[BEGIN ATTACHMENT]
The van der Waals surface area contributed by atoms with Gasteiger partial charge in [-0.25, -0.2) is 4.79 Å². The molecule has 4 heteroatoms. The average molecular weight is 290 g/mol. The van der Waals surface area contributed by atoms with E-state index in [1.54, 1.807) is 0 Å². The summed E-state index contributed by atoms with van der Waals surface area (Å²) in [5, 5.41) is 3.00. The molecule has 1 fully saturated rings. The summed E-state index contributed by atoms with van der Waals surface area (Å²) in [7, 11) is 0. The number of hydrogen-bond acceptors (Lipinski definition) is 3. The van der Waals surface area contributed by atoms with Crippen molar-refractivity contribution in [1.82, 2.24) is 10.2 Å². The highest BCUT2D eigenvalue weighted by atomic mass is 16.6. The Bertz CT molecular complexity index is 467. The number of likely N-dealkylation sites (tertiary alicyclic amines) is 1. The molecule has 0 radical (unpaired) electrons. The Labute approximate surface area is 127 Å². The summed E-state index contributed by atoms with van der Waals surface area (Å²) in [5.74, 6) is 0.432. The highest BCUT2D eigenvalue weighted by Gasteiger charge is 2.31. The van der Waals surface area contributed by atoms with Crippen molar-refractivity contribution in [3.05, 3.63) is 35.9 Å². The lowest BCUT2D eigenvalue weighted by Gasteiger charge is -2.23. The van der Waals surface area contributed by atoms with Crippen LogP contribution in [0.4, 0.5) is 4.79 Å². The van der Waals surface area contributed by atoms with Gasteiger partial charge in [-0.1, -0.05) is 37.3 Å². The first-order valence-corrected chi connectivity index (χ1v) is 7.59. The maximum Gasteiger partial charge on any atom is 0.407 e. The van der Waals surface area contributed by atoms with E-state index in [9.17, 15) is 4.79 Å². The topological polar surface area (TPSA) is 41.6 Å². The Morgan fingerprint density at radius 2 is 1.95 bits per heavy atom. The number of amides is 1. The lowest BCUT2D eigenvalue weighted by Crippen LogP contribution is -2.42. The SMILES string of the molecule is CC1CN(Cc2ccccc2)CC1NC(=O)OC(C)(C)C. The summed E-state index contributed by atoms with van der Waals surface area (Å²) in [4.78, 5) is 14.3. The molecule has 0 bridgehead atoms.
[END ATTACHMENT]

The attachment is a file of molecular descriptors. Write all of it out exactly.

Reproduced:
The van der Waals surface area contributed by atoms with Gasteiger partial charge in [-0.25, -0.2) is 4.79 Å². The molecule has 4 heteroatoms. The average molecular weight is 290 g/mol. The van der Waals surface area contributed by atoms with E-state index in [1.54, 1.807) is 0 Å². The summed E-state index contributed by atoms with van der Waals surface area (Å²) in [5, 5.41) is 3.00. The molecule has 1 fully saturated rings. The summed E-state index contributed by atoms with van der Waals surface area (Å²) in [7, 11) is 0. The number of hydrogen-bond acceptors (Lipinski definition) is 3. The van der Waals surface area contributed by atoms with Crippen molar-refractivity contribution in [1.82, 2.24) is 10.2 Å². The highest BCUT2D eigenvalue weighted by atomic mass is 16.6. The Bertz CT molecular complexity index is 467. The number of likely N-dealkylation sites (tertiary alicyclic amines) is 1. The molecule has 0 radical (unpaired) electrons. The Labute approximate surface area is 127 Å². The summed E-state index contributed by atoms with van der Waals surface area (Å²) in [5.74, 6) is 0.432. The highest BCUT2D eigenvalue weighted by Gasteiger charge is 2.31. The van der Waals surface area contributed by atoms with Crippen molar-refractivity contribution in [3.05, 3.63) is 35.9 Å². The lowest BCUT2D eigenvalue weighted by Gasteiger charge is -2.23. The van der Waals surface area contributed by atoms with Crippen LogP contribution in [0.4, 0.5) is 4.79 Å². The van der Waals surface area contributed by atoms with Gasteiger partial charge in [-0.1, -0.05) is 37.3 Å². The first-order valence-corrected chi connectivity index (χ1v) is 7.59. The maximum Gasteiger partial charge on any atom is 0.407 e. The van der Waals surface area contributed by atoms with E-state index in [9.17, 15) is 4.79 Å². The topological polar surface area (TPSA) is 41.6 Å². The Morgan fingerprint density at radius 2 is 1.95 bits per heavy atom. The number of amides is 1. The lowest BCUT2D eigenvalue weighted by Crippen LogP contribution is -2.42. The SMILES string of the molecule is CC1CN(Cc2ccccc2)CC1NC(=O)OC(C)(C)C. The summed E-state index contributed by atoms with van der Waals surface area (Å²) in [4.78, 5) is 14.3. The molecule has 0 bridgehead atoms.